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Wednesday, May 31, 2017

Yuccas Are More Sensitive Than You Might Think

Q. I have a five-foot Yucca tree that I cannot get to be disease free after two years of trying.  I have tried several insecticides and fungicides. I hope you can identify the problem from the picture.

A. The Yucca leaves are scorching or turning brownish white in the middle, at the bend where the leaf is curving down. This is not a problem you can correct by treating with insecticides or fungicides.
            This is an ornamental Yucca called Spanish dagger with flat leaves coming from the trunk and curving slightly downward. You would think that yuccas would be a plant not requiring much care in the Mojave Desert. Well, this one does. It is native to coastal Carolinas, Georgia, Florida and Alabama.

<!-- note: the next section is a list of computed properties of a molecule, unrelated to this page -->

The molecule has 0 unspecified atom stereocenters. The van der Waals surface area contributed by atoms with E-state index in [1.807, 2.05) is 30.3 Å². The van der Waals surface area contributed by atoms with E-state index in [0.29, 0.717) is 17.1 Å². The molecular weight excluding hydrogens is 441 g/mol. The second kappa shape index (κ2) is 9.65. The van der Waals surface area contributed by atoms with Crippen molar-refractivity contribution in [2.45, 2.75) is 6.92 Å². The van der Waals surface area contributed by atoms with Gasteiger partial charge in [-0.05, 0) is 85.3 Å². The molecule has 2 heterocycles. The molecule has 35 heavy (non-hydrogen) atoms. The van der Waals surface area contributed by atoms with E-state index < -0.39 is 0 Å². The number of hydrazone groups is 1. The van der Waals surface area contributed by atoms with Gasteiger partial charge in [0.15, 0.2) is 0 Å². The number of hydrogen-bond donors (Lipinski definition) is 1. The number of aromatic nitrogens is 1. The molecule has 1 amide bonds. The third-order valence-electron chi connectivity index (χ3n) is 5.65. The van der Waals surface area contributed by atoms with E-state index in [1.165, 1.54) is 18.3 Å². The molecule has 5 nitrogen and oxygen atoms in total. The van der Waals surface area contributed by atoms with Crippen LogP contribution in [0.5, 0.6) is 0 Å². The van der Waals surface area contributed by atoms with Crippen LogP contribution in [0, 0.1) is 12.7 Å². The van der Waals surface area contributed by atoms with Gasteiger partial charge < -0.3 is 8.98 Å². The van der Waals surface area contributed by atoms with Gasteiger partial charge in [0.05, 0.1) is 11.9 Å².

This is a cultural management problem. It should be addressed by transplanting it to a new, protected location and adding amendments the soil at the time of planting. Water it more like a palm tree than a cactus.
            Although classified as a disease, it is not caused by anything biological so pesticides won’t do any good. This problem is more correctly classified as “leaf scorch”. It is a soil/planting location/water management problem.
            Don’t plant this Yucca like you would yuccas that grow easily in desert environments. This particular Yucca prefers protection from the hot, late afternoon sun and grown in richer soils, soils amended with compost at the time of planting, and not surrounded by rock mulch.
            What to do now? Move it to a new location which gives it protection from direct, late afternoon sun. If it is surrounded by rock mulch, get rid of it. With a posthole digger or soil auger make several vertical chimneys in the soil about two feet deep and 18 inches from the trunk. Pack these vertical chimneys with compost and then soak them with water.
            Water this plant like a normal landscape plant with good drainage and make sure it is watered on four different sides with enough water each time to percolate 18 inches deep. 

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